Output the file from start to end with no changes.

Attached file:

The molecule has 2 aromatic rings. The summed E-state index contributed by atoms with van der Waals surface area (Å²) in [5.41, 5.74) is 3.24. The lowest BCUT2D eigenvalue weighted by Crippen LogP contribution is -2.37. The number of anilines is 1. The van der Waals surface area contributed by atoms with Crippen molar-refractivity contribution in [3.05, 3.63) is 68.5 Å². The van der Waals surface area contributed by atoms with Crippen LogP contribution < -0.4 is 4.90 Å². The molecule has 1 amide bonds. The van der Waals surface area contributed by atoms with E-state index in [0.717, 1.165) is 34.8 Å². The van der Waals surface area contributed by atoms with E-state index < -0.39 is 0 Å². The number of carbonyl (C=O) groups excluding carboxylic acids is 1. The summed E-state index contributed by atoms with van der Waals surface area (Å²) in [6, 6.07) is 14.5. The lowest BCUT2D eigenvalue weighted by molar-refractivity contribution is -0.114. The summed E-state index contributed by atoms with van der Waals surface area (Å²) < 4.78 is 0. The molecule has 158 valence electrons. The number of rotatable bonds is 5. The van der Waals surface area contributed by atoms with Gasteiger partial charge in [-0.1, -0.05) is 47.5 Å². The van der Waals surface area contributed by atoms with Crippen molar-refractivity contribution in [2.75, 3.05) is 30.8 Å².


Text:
The molecule has 2 aromatic rings. The summed E-state index contributed by atoms with van der Waals surface area (Å²) in [5.41, 5.74) is 3.24. The lowest BCUT2D eigenvalue weighted by Crippen LogP contribution is -2.37. The number of anilines is 1. The van der Waals surface area contributed by atoms with Crippen molar-refractivity contribution in [3.05, 3.63) is 68.5 Å². The van der Waals surface area contributed by atoms with Crippen LogP contribution < -0.4 is 4.90 Å². The molecule has 1 amide bonds. The van der Waals surface area contributed by atoms with E-state index in [0.717, 1.165) is 34.8 Å². The van der Waals surface area contributed by atoms with E-state index < -0.39 is 0 Å². The number of carbonyl (C=O) groups excluding carboxylic acids is 1. The summed E-state index contributed by atoms with van der Waals surface area (Å²) in [6, 6.07) is 14.5. The lowest BCUT2D eigenvalue weighted by molar-refractivity contribution is -0.114. The summed E-state index contributed by atoms with van der Waals surface area (Å²) < 4.78 is 0. The molecule has 158 valence electrons. The number of rotatable bonds is 5. The van der Waals surface area contributed by atoms with Gasteiger partial charge in [-0.1, -0.05) is 47.5 Å². The van der Waals surface area contributed by atoms with Crippen molar-refractivity contribution in [2.75, 3.05) is 30.8 Å².